Migration Library search resultsCo-financed by the European Fund for the Integration of Third Country Nationals

Title Summary Links Cost Status Location Resource Type
Learning Link Scotland (2007) ESOL in Scotland's voluntary sector This report by Learning Link Scotland (2007) investigates existing provision of English for speakers of other languages (ESOL) in Scotland’s voluntary sector. The report highlights areas of good practice and work which could be shared more widely across Scotland. It also provides research-generated recommendations. As such, the report meets its central aim of strengthening the infrastructure associated with ESOL provision at national and local levels. The report concludes with a list of ESOL related contacts which is a useful resource. Also see ESOL Scotland for a number of accessible online resources, a scoping study by Rice et al. (2004) and Rice et al. (2008) for a study pertaining to publically funded courses, Weedon et al. (2011) for a workplace context and Beadle and Silverman (2007) for a study which incorporates both provider and learner perspectives. Read More Visit site Free Scotland Third sector
Levels and Dronkers (2008) Educational performance of native and immigrant children from various countries of origin This study by Levels and Dronkers (2008) comparatively examines the Educational achievement across thirteen countries (including Scotland) of both native and migrant children. The analysis includes consideration of both the variety of countries of origin and the destinations of migrant pupils. The authors utilise data from the Project for International Student Assessment (PISA) from 2003 to suggest that understanding the differences in educational performance between native and first and second generation migrants can be gained through taking account of both the origin, destination and family characteristics of migrants. The authors further contend that the interplay between these factors can significantly inhibit the integration of some migrants. This study, while acknowledging the problematic aspect of consistent data, nonetheless provides a response to the lack of cross-national comparative research on the integration of migrant pupils. Read More Visit site £ Scotland Journal article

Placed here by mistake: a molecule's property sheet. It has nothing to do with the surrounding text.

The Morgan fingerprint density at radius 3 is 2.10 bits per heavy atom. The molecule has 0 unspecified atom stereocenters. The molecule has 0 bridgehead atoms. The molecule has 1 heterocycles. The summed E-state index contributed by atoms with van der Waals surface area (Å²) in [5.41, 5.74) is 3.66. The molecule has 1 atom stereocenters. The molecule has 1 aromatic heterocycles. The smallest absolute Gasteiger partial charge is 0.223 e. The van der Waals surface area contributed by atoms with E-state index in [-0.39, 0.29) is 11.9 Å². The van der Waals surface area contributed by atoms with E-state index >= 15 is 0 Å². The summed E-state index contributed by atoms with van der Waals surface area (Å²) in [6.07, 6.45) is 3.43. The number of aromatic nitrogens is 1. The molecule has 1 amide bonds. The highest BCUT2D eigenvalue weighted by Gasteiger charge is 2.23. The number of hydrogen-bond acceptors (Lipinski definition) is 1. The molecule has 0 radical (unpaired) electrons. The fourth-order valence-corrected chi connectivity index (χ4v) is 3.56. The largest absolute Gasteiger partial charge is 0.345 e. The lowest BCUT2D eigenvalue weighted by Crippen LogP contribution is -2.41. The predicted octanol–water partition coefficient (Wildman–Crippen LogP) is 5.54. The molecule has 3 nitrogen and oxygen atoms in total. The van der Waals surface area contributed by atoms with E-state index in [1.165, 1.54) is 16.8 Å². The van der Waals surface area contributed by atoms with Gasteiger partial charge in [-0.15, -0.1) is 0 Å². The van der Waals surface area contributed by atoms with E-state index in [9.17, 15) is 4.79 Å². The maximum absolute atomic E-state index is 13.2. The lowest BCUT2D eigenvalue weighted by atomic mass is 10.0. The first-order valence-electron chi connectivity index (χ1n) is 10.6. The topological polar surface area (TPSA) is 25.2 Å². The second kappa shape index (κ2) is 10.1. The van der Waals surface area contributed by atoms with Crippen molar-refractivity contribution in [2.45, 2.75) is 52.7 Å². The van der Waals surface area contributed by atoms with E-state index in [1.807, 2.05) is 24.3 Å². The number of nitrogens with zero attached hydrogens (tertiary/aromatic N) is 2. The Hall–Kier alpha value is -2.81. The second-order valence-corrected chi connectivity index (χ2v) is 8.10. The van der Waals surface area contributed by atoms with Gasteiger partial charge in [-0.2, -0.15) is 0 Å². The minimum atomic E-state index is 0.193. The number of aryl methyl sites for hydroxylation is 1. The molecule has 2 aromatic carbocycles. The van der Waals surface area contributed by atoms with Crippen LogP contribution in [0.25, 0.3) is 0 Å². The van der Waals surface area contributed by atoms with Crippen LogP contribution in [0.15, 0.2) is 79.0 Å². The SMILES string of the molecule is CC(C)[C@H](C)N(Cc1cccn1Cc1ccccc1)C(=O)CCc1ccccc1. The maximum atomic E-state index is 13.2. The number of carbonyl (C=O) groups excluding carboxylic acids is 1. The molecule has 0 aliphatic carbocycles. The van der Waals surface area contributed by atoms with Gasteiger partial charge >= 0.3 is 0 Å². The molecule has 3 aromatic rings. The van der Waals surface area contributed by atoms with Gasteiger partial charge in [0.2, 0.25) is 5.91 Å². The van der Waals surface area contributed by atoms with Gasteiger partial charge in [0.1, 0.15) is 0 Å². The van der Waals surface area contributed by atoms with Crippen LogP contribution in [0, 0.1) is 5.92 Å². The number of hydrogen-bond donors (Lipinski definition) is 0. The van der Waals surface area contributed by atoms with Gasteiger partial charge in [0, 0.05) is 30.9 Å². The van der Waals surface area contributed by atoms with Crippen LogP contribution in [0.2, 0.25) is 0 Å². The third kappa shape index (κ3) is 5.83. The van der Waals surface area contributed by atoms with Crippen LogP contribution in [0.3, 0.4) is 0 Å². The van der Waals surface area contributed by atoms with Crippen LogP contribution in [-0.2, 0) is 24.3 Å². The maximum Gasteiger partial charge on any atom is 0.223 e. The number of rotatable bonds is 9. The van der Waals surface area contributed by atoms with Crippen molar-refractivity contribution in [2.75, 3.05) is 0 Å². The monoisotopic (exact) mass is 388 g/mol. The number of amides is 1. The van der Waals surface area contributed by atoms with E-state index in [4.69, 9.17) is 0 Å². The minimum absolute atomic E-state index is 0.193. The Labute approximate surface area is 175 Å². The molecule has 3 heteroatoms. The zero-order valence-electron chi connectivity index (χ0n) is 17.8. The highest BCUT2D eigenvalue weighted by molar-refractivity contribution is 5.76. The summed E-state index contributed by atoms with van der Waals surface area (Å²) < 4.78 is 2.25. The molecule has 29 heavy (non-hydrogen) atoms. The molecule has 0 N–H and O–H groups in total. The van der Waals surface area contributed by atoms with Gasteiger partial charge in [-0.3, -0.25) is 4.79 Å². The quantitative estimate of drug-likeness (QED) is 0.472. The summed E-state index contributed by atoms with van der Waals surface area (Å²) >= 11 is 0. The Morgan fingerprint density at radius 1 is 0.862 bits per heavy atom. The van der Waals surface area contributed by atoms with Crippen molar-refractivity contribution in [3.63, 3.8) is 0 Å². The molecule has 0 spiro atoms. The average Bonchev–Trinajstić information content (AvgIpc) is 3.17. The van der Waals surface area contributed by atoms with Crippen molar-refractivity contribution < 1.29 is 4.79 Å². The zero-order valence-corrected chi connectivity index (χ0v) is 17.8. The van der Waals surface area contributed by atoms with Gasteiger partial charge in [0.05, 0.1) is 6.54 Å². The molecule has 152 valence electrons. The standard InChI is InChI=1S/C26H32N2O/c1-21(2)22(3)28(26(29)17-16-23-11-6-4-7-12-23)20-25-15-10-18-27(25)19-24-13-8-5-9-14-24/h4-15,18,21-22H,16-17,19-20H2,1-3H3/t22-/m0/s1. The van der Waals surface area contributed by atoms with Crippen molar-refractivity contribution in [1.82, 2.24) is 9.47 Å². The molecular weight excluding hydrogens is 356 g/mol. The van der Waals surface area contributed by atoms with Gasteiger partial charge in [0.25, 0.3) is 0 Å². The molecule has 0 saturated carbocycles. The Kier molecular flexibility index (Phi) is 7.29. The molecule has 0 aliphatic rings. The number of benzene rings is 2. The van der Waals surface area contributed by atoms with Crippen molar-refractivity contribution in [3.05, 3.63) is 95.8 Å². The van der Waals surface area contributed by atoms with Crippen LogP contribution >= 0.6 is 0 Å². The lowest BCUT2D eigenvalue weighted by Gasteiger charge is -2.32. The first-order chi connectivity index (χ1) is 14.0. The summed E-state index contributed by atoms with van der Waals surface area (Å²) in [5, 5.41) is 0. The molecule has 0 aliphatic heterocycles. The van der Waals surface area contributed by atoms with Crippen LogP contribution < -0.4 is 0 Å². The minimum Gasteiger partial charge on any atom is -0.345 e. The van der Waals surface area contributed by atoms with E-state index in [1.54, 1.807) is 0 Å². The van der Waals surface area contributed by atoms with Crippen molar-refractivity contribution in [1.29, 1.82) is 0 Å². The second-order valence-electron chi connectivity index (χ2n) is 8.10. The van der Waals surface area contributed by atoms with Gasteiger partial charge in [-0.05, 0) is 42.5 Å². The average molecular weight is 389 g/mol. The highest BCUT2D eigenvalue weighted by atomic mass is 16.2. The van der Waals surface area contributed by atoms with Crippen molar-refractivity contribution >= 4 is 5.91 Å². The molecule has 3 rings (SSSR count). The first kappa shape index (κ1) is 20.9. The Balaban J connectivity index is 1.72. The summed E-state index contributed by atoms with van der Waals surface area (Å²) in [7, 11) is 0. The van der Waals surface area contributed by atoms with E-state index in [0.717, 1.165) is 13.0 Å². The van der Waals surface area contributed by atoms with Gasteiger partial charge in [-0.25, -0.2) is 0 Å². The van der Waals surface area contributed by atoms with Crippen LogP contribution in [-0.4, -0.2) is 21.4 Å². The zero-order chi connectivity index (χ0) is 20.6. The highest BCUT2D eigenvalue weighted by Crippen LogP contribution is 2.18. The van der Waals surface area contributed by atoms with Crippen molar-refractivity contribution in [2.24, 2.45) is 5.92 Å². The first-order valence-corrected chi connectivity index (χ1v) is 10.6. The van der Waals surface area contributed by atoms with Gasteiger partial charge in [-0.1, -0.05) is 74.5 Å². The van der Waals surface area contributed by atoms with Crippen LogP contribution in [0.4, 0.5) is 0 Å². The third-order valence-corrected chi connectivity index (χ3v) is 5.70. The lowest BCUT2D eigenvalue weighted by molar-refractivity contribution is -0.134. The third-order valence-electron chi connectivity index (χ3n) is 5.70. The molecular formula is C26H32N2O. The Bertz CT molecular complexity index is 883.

Lewis (2006) Warm Welcome? Understanding public attitudes to asylum seekers in Scotland Lewis’s (2006) report for the Institute for Public Policy Research think tank examines Scottish attitudes towards asylum seekers and refugees. Moreover, Lewis attempts to uncover the beliefs and attitudes that underpin such opinions. A clear focus on asylum rather than wider immigration issues is maintained throughout. However, one of the key findings suggests that, for some people, these phenomena are inseparable. Young people in particular expressed more negative attitudes and conflated the two issues. The research was based on data from focus groups with a range of participants and input from key stakeholders. Regional responses were then matched to reported experiences of seeking asylum. The findings reported highlight a lack of accurate information in the public domain. Thus, it is argued that ensuring the Scottish public is better informed is essential for integration. When comparing attitudes with those found in England, however, Scotland generally exhibits a greater level of tolerance towards asylum seekers and the principle of asylum. Read More Visit site Free Asylum seeker, Refugee Scotland Third sector